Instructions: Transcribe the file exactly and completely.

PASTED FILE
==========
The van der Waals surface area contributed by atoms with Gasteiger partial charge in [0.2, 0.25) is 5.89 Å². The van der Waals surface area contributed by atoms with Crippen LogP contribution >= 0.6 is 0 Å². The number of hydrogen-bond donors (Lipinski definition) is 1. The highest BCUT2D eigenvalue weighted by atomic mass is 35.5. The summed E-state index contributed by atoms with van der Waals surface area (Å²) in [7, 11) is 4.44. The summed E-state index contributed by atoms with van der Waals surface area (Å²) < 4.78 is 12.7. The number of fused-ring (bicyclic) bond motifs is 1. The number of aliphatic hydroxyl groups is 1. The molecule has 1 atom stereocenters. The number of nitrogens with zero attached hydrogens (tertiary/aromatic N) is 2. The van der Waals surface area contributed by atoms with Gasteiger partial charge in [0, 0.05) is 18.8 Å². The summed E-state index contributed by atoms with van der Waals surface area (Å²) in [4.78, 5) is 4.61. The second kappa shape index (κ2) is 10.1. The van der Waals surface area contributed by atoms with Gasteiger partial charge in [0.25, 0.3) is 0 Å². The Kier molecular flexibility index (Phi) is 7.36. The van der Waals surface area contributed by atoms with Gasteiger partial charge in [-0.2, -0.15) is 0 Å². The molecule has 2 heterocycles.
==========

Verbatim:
The van der Waals surface area contributed by atoms with Gasteiger partial charge in [0.2, 0.25) is 5.89 Å². The van der Waals surface area contributed by atoms with Crippen LogP contribution >= 0.6 is 0 Å². The number of hydrogen-bond donors (Lipinski definition) is 1. The highest BCUT2D eigenvalue weighted by atomic mass is 35.5. The summed E-state index contributed by atoms with van der Waals surface area (Å²) in [7, 11) is 4.44. The summed E-state index contributed by atoms with van der Waals surface area (Å²) < 4.78 is 12.7. The number of fused-ring (bicyclic) bond motifs is 1. The number of aliphatic hydroxyl groups is 1. The molecule has 1 atom stereocenters. The number of nitrogens with zero attached hydrogens (tertiary/aromatic N) is 2. The van der Waals surface area contributed by atoms with Gasteiger partial charge in [0, 0.05) is 18.8 Å². The summed E-state index contributed by atoms with van der Waals surface area (Å²) in [4.78, 5) is 4.61. The second kappa shape index (κ2) is 10.1. The van der Waals surface area contributed by atoms with Gasteiger partial charge in [0.25, 0.3) is 0 Å². The Kier molecular flexibility index (Phi) is 7.36. The van der Waals surface area contributed by atoms with Gasteiger partial charge in [-0.2, -0.15) is 0 Å². The molecule has 2 heterocycles.